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AASU unveils new Liberty Center plan
School president addresses Hinesville Rotary
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Armstrong Atlantic State University President Dr. Linda Bleicken spoke and Armstrong Liberty Center Director retired Col. Peter Hoffman present a rendering of what the new Liberty Center will look like once its complete. - photo by Photo by Denise Etheridge

Local leaders got a glimpse of the future last week during a Hinesville Rotary Club meeting when Armstrong Atlantic State University President Dr. Linda Bleicken and Liberty Center Director retired Col. Peter Hoffman unveiled a rendering of the new Liberty campus.
The unveiling was held Feb. 18 during a Rotary luncheon at the La Quinta Inn on Highway 84 in Flemington.
“Thanks to strong partnerships with the city of Hinesville, Fort Stewart and our legislators, our dream for a new facility in Liberty County is now becoming a reality,” Bleicken said. “The Armstrong Liberty Center creates opportunities for students working to build a brighter future.
“It’s a place where increasing numbers of students of all ages — including military students, veterans and their families — can pursue educational opportunities in liberal arts, science, education and health professions.”
When complete, the new 21,000-square-foot Armstrong Liberty Center will be on Memorial Drive, one block from downtown Hinesville and across from the new Hinesville library.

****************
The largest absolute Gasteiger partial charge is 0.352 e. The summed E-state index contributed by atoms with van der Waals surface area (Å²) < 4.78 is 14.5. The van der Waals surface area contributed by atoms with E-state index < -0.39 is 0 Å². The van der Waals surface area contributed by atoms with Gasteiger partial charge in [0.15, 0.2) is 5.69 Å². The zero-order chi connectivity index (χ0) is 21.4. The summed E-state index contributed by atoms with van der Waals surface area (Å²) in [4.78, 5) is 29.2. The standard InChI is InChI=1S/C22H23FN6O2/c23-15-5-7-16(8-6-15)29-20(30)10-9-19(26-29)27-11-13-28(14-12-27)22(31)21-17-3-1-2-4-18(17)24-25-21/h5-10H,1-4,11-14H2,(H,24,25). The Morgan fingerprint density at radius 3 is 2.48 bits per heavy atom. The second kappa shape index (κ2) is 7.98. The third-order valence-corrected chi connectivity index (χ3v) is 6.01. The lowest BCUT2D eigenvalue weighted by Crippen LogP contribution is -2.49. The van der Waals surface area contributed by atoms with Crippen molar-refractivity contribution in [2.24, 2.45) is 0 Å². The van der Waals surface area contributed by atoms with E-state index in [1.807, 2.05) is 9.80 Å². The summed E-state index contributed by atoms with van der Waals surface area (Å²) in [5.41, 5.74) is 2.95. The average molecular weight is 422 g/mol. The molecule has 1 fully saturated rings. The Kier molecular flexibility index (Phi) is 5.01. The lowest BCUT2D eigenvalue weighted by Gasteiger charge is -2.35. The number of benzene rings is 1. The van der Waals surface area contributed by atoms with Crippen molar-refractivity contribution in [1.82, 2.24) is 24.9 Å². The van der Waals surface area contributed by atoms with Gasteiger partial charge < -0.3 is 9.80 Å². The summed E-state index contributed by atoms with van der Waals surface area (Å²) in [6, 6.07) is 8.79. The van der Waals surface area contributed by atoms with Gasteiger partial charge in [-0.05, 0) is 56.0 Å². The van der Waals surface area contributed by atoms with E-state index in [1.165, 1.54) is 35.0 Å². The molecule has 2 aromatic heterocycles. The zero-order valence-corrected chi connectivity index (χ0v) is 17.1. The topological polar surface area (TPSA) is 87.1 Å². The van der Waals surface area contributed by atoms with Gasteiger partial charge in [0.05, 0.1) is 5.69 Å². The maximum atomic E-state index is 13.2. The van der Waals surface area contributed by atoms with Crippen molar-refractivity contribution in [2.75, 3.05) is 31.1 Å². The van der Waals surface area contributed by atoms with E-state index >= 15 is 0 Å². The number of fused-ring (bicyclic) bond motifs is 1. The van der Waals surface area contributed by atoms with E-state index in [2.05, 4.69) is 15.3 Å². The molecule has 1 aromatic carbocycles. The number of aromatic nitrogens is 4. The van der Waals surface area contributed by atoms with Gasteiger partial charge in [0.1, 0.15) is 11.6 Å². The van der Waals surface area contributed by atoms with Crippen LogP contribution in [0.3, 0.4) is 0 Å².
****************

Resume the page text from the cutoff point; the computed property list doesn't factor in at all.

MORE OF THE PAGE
Hoffman said the center will have eight classrooms, two science labs, a student common area, study areas and faculty and staff offices.
The Memorial Drive campus also will have the capability to expand in years to come, he said.
The new building should break ground this spring and is scheduled to open the summer of 2015, before fall classes begin, Bleicken said.
The city of Hinesville contributed $3 million in land and infrastructure to the project, and the state funded $4.7 million toward the new campus construction, Hoffman said. Hussey, Gay, Bell and DeYoung serves as the architectural firm for the construction project.
Bleicken thanked community leaders for supporting the project, singling out Hinesville Mayor Jim Thomas to praise him for his vision and efforts to help establish a four-year university in the heart of town.
With enrollment on the rise, the current Liberty Center is outgrowing its space and capabilities, university officials said.
“We’re just about maxed out for what we can do,” Hoffman said.
The current 10,500-square-foot Liberty Center opened eight years ago inside a commercial shopping center at 740 E. General Stewart Way. Bleicken said the university has had a presence in the Hinesville area since 1969, when the college first offered classes on Fort Stewart.
The center has more than 300 students today and anticipates having 500 enrolled when the new center opens next year.
Hoffman said Armstrong’s leaders realized that in order for the local campus to expand, it would have to relocate.
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